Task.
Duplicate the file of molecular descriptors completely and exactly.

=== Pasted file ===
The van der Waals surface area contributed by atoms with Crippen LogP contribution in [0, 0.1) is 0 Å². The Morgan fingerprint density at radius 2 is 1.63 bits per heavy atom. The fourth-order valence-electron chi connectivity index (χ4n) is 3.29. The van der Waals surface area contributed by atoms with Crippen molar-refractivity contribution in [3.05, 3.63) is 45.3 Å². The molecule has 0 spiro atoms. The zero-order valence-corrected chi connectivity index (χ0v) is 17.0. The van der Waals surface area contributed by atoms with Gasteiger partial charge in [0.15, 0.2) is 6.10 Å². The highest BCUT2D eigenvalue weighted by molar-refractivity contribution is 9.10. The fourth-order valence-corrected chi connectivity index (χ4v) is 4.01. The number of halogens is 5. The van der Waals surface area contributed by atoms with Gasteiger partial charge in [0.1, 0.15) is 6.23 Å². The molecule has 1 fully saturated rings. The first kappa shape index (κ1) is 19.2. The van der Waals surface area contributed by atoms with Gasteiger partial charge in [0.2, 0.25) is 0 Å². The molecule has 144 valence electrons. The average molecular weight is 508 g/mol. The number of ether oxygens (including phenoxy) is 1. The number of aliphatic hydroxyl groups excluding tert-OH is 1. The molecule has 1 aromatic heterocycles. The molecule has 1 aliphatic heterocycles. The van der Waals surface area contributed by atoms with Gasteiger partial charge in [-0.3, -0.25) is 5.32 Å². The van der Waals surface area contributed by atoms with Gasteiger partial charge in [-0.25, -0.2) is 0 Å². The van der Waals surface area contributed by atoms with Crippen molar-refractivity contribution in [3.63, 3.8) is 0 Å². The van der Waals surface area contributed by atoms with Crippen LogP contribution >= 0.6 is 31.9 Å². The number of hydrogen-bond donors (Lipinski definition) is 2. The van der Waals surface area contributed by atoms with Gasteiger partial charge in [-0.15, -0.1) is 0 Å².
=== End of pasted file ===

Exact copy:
The van der Waals surface area contributed by atoms with Crippen LogP contribution in [0, 0.1) is 0 Å². The Morgan fingerprint density at radius 2 is 1.63 bits per heavy atom. The fourth-order valence-electron chi connectivity index (χ4n) is 3.29. The van der Waals surface area contributed by atoms with Crippen molar-refractivity contribution in [3.05, 3.63) is 45.3 Å². The molecule has 0 spiro atoms. The zero-order valence-corrected chi connectivity index (χ0v) is 17.0. The van der Waals surface area contributed by atoms with Gasteiger partial charge in [0.15, 0.2) is 6.10 Å². The highest BCUT2D eigenvalue weighted by molar-refractivity contribution is 9.10. The fourth-order valence-corrected chi connectivity index (χ4v) is 4.01. The number of halogens is 5. The van der Waals surface area contributed by atoms with Gasteiger partial charge in [0.1, 0.15) is 6.23 Å². The molecule has 1 fully saturated rings. The first kappa shape index (κ1) is 19.2. The van der Waals surface area contributed by atoms with Gasteiger partial charge in [0.2, 0.25) is 0 Å². The molecule has 144 valence electrons. The average molecular weight is 508 g/mol. The number of ether oxygens (including phenoxy) is 1. The number of aliphatic hydroxyl groups excluding tert-OH is 1. The molecule has 1 aromatic heterocycles. The molecule has 1 aliphatic heterocycles. The van der Waals surface area contributed by atoms with Gasteiger partial charge in [-0.3, -0.25) is 5.32 Å². The van der Waals surface area contributed by atoms with Gasteiger partial charge in [-0.25, -0.2) is 0 Å². The van der Waals surface area contributed by atoms with Crippen molar-refractivity contribution in [3.63, 3.8) is 0 Å². The van der Waals surface area contributed by atoms with Crippen LogP contribution >= 0.6 is 31.9 Å². The number of hydrogen-bond donors (Lipinski definition) is 2. The van der Waals surface area contributed by atoms with Gasteiger partial charge in [-0.15, -0.1) is 0 Å².